Hawthorne Heights to hit Sioux City

Lucinda Albers

Lucinda Albers

On Feb. 14, Hawthorne Heights (along with bands Emery, June, Anberlin and Bleed the Dream) will perform in Sioux City, Iowa.

Hawthorne Heights hit the music scene in 2004 with the release of “The Silence in Black and White,” which earned gold-record status during the summer of 2005. They released “This Is Who We Are” DVD on Jan. 10, 2006, which includes concert and behind-the-scenes footage. Their sophomore album, “If Only You Were Lonely,” is set to release on Feb. 24.

Originally calling themselves A Day In The Life, Eron Bucciarelli (drums), Casey Calvert (guitar), Micah Carli (guitar), Matt Ridenour (bass) and JT Woodruff (vocals, guitar) formed the group in Dayton, Ohio during the summer of 2001. As many bands do, they revolutionized their sound and their name to become Hawthorne Heights.

In 2003, the five boys became a part of the Victory Records family. Wtih the release of “The Silence of Black and White,” the group broke Victory’s record for highest selling debut album. First week sales totaled 3,458 copies.

Hawthorne’s first single, “Ohio Is For Lovers,” got major airplay on MTV, Fuse and radios across the nation. The latest single from their debut album, “Niki FM” is currently all over MTV, Fuse, radio stations and online music programs such as Yahoo! Music.

While the band has been portrayed as an emo/screamo type, their music leaves the decision up to the listener. Their triple-guitar dynamic sets them apart from other bands, allowing them to create a thicker, more complex riff to go along with their quick drum beats.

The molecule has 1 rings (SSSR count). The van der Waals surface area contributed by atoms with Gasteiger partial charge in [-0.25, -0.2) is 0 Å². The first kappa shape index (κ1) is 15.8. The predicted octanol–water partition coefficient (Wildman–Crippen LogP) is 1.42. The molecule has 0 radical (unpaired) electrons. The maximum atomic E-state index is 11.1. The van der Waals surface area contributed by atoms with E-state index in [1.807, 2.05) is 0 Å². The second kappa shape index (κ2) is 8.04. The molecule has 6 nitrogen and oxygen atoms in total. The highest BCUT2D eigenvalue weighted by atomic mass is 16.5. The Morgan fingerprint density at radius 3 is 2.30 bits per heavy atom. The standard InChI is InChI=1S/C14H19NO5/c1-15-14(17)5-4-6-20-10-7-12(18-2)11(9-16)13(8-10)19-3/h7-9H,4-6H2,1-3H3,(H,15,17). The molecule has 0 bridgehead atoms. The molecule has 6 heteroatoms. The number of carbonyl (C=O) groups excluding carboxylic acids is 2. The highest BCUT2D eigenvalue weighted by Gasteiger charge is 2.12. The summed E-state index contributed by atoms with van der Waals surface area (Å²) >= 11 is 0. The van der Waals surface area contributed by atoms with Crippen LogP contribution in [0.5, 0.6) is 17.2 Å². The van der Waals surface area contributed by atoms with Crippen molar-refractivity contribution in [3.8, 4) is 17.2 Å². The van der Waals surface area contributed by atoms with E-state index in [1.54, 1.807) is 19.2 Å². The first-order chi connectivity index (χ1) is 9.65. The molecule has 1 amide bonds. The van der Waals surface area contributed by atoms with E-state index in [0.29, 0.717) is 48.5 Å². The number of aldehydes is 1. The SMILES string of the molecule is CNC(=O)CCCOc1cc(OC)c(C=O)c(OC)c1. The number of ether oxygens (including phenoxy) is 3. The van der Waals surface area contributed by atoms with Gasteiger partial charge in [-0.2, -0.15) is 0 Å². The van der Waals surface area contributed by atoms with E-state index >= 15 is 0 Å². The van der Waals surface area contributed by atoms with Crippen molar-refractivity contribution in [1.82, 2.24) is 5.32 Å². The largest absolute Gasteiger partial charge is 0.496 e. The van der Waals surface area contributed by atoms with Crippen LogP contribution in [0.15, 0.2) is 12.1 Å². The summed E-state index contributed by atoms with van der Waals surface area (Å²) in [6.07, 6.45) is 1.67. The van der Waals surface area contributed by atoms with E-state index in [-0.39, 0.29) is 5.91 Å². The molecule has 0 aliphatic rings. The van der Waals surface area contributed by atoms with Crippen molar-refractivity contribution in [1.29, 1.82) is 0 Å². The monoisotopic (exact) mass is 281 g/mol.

Hawthorne Heights creates a setting with their lyrics, and give you a sense of what they’re feeling. In “Sandpaper and Silk” from “The Silence ? ,” JT sings “miles can cut this tie we’ve made/ the sharp side of the blade/ make sure that you can keep it/ make sure you keep it in your heart.”

With “If Only You Were Lonely,” the listener can tell the band has matured both lyrically and musically. Track One, appropriately titled “This Is Who We Are,” is a good intro to an eccentric CD filled with the usual Hawthorne sound with an electric touch.

“Decembers,” the last track on the album and somewhat-ballad of the CD, shows a more vivid side of the band. The song contains lyrics like “you don’t have to speak because I can hear your heartbeat/ fluttering like butterflies searching for a drink/ you don’t have to cover up how you feel when you’re in love/ I’ll always know I’m not enough to even make you think.”

Put those kinds of lyrics in front of the skilled tabs and drum rolls and you could have the most highly anticipated CD of the year. And who knows? Even though 2005 was a big year for the band, 2006 could possibly be THEIR year.